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11 of 11 people found the following review helpful
4.0 out of 5 stars Getting a Raw Deal From Homo Sapiens.
********CONTAINS SPOILERS********

"Project Nim" is one of those documentaries that is both deeply fascinating and horrifying at the same time. The manipulative Homo sapiens do not come out of this film in a very good light. In fact by the end you feel a sense of shame for the way in which one chimpanzees innocence was stolen from him at birth. The 70s...
Published on 2 Feb. 2012 by Bob Salter

versus
3.0 out of 5 stars a good film.
bought as a gift for a monkey enthusiast! a good film.
Published 5 months ago by Amy Louise Phillips


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11 of 11 people found the following review helpful
4.0 out of 5 stars Getting a Raw Deal From Homo Sapiens., 2 Feb. 2012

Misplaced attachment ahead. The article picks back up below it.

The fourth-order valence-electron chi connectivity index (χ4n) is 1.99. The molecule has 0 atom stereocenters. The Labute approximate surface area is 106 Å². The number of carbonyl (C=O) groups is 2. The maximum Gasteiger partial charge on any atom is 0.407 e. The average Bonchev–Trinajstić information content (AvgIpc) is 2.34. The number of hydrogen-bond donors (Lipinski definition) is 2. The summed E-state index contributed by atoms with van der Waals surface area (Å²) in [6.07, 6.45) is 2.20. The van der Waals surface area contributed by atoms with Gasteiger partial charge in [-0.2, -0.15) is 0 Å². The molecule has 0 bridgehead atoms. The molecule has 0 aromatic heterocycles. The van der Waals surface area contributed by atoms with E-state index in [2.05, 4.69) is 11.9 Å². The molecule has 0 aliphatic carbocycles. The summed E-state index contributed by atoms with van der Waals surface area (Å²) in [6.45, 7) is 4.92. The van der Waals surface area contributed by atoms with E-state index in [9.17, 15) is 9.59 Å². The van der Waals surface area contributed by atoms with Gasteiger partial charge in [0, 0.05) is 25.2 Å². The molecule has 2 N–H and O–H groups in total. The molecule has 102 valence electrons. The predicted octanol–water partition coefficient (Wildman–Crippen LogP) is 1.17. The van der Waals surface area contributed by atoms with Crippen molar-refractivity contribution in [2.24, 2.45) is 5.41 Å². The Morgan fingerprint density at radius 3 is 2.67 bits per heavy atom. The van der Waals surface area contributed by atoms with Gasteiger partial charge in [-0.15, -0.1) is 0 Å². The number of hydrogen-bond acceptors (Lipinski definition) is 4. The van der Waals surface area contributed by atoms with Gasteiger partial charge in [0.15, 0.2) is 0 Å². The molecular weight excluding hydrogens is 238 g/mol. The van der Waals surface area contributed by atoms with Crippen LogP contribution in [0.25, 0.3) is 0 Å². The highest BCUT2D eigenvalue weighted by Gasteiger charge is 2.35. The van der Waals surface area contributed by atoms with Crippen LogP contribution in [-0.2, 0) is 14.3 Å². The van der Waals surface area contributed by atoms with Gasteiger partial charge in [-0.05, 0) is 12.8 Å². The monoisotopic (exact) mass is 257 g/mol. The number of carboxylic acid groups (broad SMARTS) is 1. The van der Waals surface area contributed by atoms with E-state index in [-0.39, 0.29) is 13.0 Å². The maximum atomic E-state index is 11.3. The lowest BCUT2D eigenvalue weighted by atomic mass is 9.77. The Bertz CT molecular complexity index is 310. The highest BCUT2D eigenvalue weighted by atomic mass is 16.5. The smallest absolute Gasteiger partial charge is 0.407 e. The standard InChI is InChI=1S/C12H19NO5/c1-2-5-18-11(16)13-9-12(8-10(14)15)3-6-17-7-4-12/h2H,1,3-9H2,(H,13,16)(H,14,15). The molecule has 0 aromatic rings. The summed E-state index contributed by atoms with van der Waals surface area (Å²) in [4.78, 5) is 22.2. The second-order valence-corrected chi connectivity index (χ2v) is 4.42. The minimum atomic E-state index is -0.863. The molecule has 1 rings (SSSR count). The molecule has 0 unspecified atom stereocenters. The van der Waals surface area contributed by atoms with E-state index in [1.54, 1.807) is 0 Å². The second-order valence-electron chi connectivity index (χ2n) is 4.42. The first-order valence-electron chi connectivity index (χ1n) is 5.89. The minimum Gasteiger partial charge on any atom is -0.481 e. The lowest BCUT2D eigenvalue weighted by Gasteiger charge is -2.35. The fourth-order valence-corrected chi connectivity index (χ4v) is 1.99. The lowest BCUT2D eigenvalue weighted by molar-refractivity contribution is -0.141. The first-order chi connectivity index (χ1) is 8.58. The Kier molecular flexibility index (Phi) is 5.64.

By 
Bob Salter "Captain Spindrift" (Wiltshire, England) - See all my reviews
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This review is from: Project Nim [DVD] (DVD)
********CONTAINS SPOILERS********

"Project Nim" is one of those documentaries that is both deeply fascinating and horrifying at the same time. The manipulative Homo sapiens do not come out of this film in a very good light. In fact by the end you feel a sense of shame for the way in which one chimpanzees innocence was stolen from him at birth. The 70s experiment to locate a baby chimp into a human family to see if it could be taught to communicate by sign language was dreamed up by Columbia Universities Herb Terrace. This esteemed professor seemed more interested in the attractive young women employed on the project rather than the work itself. Baby chimp Nim is cruelly taken from his mother and located to an ex student of Terrace's whom he had also spookily enough had an affair with. But rather than pick a normal family poor old Nim gets to live with a lot of free thinking wacky baccy smoking hippies. This lot would unhinge any normal child let alone an impressionable chimp. Things start to go wrong quickly. We then watch Nim passed from one person to another. One minute he is eating yogurt and granola for breakfast, and the next he is in a cage with the usual chimp zoo diet.